Have someone in your party who isn’t a fan of oysters or seafood? Don’t fret, these restaurants have a variety of options to choose from to cater to seafood lovers, steak fanatics, and more.
Wahoo’s Fish House
3993 US-17 BUS, Murrells Inlet, SC 29576
Hours: 4 p.m. – 9 p.m. Sunday through Thursday , 4 p.m. -10 p.m. Friday through Saturday
Phone: (843) 651-5800
5225 US-17 BUS, Murrells Inlet, SC 29576
Hours: 11:30 a.m. – Closing time varies – Call to confirm hours
Phone: (843) 947-0520
Nance’s Creek Front
4883 US-17 BUS, Murrells Inlet, SC 29576
Hours: 4 p.m. – 9 p.m. Tuesday through Sunday – Closed Monday
Phone: (843) 651-2696
Hot Fish Club
4911 US-17 BUS, Murrells Inlet, SC 29576
Hours: 4 p.m. – 9 p.m. Tuesday through Sunday
Phone: (843) 357-9175
Murrells Inlet Seafood
4886 South, US-17 BUS, Murrells Inlet, SC 29576
Hours: 8 a.m. – 8 p.m. – Seven Days a Week
Phone: (843) 651-9309
Harrelson’s Seafood Market
4368 US-17 BUS, Murrells Inlet, SC 29576
Hours: 8 a.m. – 6 p.m. – Seven Days a Week
Phone: (843) 651-5707
Seven Seas Seafood Market
3476 US-17 BUS, Murrells Inlet, SC 29576
Hours: 8 a.m. – 7:30 p.m. – Seven Days a Week
Phone: (843) 651-1666
Inlet Seafood Market & Produce
3453 US-17 BUS, Murrells Inlet, SC 29576
Hours: 9 a.m. – 6 p.m. – Seven Days a Week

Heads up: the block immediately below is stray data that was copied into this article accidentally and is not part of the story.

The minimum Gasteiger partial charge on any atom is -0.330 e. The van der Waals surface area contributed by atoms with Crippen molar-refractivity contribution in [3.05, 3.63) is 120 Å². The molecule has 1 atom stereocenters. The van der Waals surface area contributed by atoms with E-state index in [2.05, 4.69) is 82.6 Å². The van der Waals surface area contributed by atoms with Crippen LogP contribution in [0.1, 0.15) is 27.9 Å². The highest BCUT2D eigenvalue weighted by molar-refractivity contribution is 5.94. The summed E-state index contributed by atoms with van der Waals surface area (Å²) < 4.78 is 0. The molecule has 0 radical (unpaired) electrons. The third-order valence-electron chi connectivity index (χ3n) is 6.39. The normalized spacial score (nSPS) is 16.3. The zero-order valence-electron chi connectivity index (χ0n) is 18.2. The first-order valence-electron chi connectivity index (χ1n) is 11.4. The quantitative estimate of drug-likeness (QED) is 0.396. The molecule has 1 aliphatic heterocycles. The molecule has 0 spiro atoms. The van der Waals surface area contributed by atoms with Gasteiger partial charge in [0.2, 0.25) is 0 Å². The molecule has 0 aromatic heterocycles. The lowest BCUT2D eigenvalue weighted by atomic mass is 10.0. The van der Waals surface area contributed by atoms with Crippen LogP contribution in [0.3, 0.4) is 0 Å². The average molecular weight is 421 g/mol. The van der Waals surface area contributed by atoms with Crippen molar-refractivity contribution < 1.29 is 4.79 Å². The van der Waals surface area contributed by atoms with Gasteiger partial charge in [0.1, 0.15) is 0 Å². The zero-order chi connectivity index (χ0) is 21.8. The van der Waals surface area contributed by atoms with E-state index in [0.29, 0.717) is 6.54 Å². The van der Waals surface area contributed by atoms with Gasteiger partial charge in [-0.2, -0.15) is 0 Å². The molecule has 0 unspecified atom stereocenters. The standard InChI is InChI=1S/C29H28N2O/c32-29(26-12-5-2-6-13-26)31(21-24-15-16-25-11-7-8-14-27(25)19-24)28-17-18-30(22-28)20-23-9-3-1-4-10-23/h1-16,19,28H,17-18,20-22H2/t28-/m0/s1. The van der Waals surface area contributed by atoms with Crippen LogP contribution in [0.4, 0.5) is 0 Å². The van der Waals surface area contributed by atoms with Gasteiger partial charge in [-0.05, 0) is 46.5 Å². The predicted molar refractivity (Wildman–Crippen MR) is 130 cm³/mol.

Phone: (843) 357-3474
SHOULD I ONLY EAT OYSTERS IN MONTHS WITH THE LETTER “R”?
Tradition dictates that you can only eat oysters from September through April – the months containing the letter “r”. The idea probably comes from the fact that summer months are prime breeding time for large blooms of algae, or “red tides”, that grow along the coast. This algae can spread toxins within the water that can be absorbed by shellfish, including oysters. This is especially true for places with warm water temperatures, Eating locally-harvested seafood during the summer months can increase your risk of ingesting these toxins.
However, the majority of seafood sold in restaurants and supermarkets is commercial. Commercially harvested seafood is strictly regulated by U.S. laws to ensure it is safe to consume. Many restaurants serve commercial oysters from cold-water climates during the months of May, June, July, and August to ensure their safety net with consumers. If it’s not noted on the menu, you can always ask where the seafood is sourced.
Taking a break from local harvesting also gives the oyster beds time to grow and replenish. In South Carolina, most oyster spawning occurs from April to October when water temperatures reach 70° F. The summer months are the most active, so it only makes sense to give the oysters a little privacy. After about three weeks, the larvae settle on the bottom in search of a hard, clean surface, often other oyster shells, for permanent attachment. This is why recycling oyster shells is important. It takes three-to-four years for an oyster to mature to harvest size – about three-inches.